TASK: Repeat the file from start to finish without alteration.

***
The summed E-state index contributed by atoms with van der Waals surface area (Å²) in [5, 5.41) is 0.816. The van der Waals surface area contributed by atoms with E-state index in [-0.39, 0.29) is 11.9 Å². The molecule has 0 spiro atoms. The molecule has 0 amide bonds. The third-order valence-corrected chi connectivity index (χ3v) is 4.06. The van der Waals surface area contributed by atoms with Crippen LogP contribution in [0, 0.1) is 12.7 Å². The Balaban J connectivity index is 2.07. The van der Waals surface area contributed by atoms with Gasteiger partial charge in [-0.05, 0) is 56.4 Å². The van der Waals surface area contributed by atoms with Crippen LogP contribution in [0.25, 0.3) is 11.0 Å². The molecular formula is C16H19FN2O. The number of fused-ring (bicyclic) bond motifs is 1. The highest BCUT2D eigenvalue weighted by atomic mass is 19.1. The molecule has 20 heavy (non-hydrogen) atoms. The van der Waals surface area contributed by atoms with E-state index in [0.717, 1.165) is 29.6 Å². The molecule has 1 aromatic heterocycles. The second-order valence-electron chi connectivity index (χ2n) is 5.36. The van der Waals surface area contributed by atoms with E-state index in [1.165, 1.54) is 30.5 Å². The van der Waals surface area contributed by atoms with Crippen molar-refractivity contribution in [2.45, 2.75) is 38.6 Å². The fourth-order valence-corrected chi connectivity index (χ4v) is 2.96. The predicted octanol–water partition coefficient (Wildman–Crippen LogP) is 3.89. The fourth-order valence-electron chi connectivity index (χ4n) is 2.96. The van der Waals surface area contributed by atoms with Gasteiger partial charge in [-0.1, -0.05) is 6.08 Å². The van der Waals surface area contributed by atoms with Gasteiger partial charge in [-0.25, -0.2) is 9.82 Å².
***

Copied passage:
The summed E-state index contributed by atoms with van der Waals surface area (Å²) in [5, 5.41) is 0.816. The van der Waals surface area contributed by atoms with E-state index in [-0.39, 0.29) is 11.9 Å². The molecule has 0 spiro atoms. The molecule has 0 amide bonds. The third-order valence-corrected chi connectivity index (χ3v) is 4.06. The van der Waals surface area contributed by atoms with Crippen LogP contribution in [0, 0.1) is 12.7 Å². The Balaban J connectivity index is 2.07. The van der Waals surface area contributed by atoms with Gasteiger partial charge in [-0.05, 0) is 56.4 Å². The van der Waals surface area contributed by atoms with Crippen LogP contribution in [0.25, 0.3) is 11.0 Å². The molecular formula is C16H19FN2O. The number of fused-ring (bicyclic) bond motifs is 1. The highest BCUT2D eigenvalue weighted by atomic mass is 19.1. The molecule has 20 heavy (non-hydrogen) atoms. The van der Waals surface area contributed by atoms with E-state index in [0.717, 1.165) is 29.6 Å². The molecule has 1 aromatic heterocycles. The second-order valence-electron chi connectivity index (χ2n) is 5.36. The van der Waals surface area contributed by atoms with E-state index in [1.165, 1.54) is 30.5 Å². The van der Waals surface area contributed by atoms with Crippen molar-refractivity contribution in [2.45, 2.75) is 38.6 Å². The fourth-order valence-corrected chi connectivity index (χ4v) is 2.96. The predicted octanol–water partition coefficient (Wildman–Crippen LogP) is 3.89. The fourth-order valence-electron chi connectivity index (χ4n) is 2.96. The van der Waals surface area contributed by atoms with Gasteiger partial charge in [-0.1, -0.05) is 6.08 Å². The van der Waals surface area contributed by atoms with Gasteiger partial charge in [-0.25, -0.2) is 9.82 Å².